Brazil attempting to block tweets with speed trap locations

A country progressive in its stance on off-the-clock email is pushing for a far more antiquated policy when it comes to information-sharing by way of Twitter.

The Attorney General of Brazil, according to Brazilian publication O Globo (The Globe), has filed a preliminary injunction to suspend and block the Twitter profiles of users who tweet the whereabouts of speed traps, DUI checkpoints, and radar locations.

The lawsuit seeks to fine those in violation of the injunction R$500,000 (roughly $290,000) a day, and asserts that proactive Twitter users like @RadarBlitzGo, a Twitter bot that announced its end via tweet an hour ago, are defying the country’s penal, criminal, and traffic codes.

The argument is that these Twitter alerts are harming the public by preventing police officers from being able to perform their duties. While the logic may have merit, the action, restricts the speech of Brazilian Twitter users and is akin to content censorship. A number of applications such as Trapster and Waze are built around of the idea of citizen activism and encourage users to report speed traps and radar locations.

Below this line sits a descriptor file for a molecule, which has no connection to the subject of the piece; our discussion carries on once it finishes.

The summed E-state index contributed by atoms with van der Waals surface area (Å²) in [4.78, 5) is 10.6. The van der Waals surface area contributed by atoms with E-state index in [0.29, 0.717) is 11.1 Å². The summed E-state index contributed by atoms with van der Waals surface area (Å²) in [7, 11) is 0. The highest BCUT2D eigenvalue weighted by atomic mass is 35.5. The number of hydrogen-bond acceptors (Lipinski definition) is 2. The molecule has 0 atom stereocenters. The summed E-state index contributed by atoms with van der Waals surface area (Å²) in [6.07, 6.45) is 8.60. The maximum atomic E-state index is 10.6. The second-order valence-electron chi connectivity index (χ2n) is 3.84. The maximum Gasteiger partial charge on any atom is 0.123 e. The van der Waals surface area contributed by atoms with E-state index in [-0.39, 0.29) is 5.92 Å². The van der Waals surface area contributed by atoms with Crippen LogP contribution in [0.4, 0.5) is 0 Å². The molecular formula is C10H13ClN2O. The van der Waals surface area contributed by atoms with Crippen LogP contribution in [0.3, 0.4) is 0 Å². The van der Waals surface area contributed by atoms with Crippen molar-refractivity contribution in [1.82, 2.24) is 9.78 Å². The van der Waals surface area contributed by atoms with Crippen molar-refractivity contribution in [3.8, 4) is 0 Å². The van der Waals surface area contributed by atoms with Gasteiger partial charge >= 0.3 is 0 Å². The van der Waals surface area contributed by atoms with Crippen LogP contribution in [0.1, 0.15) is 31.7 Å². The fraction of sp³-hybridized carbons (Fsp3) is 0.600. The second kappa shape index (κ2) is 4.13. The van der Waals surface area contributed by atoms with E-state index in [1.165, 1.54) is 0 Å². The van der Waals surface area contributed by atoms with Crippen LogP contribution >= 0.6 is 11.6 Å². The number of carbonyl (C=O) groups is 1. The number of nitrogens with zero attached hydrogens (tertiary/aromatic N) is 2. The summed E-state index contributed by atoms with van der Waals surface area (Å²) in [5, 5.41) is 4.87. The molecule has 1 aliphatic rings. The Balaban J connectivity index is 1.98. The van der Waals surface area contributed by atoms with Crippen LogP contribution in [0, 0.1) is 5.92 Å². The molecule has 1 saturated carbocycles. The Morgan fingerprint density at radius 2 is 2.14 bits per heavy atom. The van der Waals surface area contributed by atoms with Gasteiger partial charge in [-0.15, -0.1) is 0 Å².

Brazil, interestingly enough, is experiencing explosive growth in Twitter usage, and has the second most Twitter accounts of any country — second only to the U.S.

Earlier in the year, regional federal legislators in the Brazilian state of Espírito Santo also ordered internet providers to remove the Twitter and Facebook profiles of its members who exposed the operations of the Brazilian police force. That directive also included a R$500,000 daily fine should companies fail to comply.

Twitter recently added the capability to tap dance around these types of takedown requests. An internet provider can choose to withhold content from Twitter users in certain countries while keeping it accessible elsewhere in the world, should it receive a legally binding request to remove tweets. There’s been no indication as to whether Twitter plans to put its new technology to use in response to the injunction.

Twitter declined to comment on the matter.

[via The Next Web]

Photo credit: zealfredor/Flickr


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